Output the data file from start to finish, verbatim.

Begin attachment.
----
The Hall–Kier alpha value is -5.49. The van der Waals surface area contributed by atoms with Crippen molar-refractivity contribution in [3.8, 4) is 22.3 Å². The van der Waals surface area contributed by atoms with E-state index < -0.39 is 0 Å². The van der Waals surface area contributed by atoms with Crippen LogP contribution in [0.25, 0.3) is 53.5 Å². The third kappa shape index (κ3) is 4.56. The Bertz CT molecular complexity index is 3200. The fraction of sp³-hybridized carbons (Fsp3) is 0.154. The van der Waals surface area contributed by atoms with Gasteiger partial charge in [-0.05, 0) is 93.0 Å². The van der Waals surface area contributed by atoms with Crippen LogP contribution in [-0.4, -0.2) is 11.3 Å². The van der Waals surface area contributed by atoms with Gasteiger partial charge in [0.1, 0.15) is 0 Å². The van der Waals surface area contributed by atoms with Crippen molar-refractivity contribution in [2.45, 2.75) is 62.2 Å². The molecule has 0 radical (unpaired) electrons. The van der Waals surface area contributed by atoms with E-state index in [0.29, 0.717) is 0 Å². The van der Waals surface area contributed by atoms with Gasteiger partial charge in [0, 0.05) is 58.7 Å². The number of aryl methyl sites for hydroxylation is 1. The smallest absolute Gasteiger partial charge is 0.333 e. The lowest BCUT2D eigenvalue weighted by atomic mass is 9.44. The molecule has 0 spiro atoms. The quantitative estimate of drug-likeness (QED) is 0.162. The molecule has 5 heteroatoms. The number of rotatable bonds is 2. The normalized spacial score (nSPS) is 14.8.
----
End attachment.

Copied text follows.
The Hall–Kier alpha value is -5.49. The van der Waals surface area contributed by atoms with Crippen molar-refractivity contribution in [3.8, 4) is 22.3 Å². The van der Waals surface area contributed by atoms with E-state index < -0.39 is 0 Å². The van der Waals surface area contributed by atoms with Crippen LogP contribution in [0.25, 0.3) is 53.5 Å². The third kappa shape index (κ3) is 4.56. The Bertz CT molecular complexity index is 3200. The fraction of sp³-hybridized carbons (Fsp3) is 0.154. The van der Waals surface area contributed by atoms with Gasteiger partial charge in [-0.05, 0) is 93.0 Å². The van der Waals surface area contributed by atoms with Crippen LogP contribution in [-0.4, -0.2) is 11.3 Å². The van der Waals surface area contributed by atoms with Gasteiger partial charge in [0.1, 0.15) is 0 Å². The van der Waals surface area contributed by atoms with Crippen molar-refractivity contribution in [2.45, 2.75) is 62.2 Å². The molecule has 0 radical (unpaired) electrons. The van der Waals surface area contributed by atoms with E-state index in [0.29, 0.717) is 0 Å². The van der Waals surface area contributed by atoms with Gasteiger partial charge in [0, 0.05) is 58.7 Å². The number of aryl methyl sites for hydroxylation is 1. The smallest absolute Gasteiger partial charge is 0.333 e. The lowest BCUT2D eigenvalue weighted by atomic mass is 9.44. The molecule has 0 spiro atoms. The quantitative estimate of drug-likeness (QED) is 0.162. The molecule has 5 heteroatoms. The number of rotatable bonds is 2. The normalized spacial score (nSPS) is 14.8.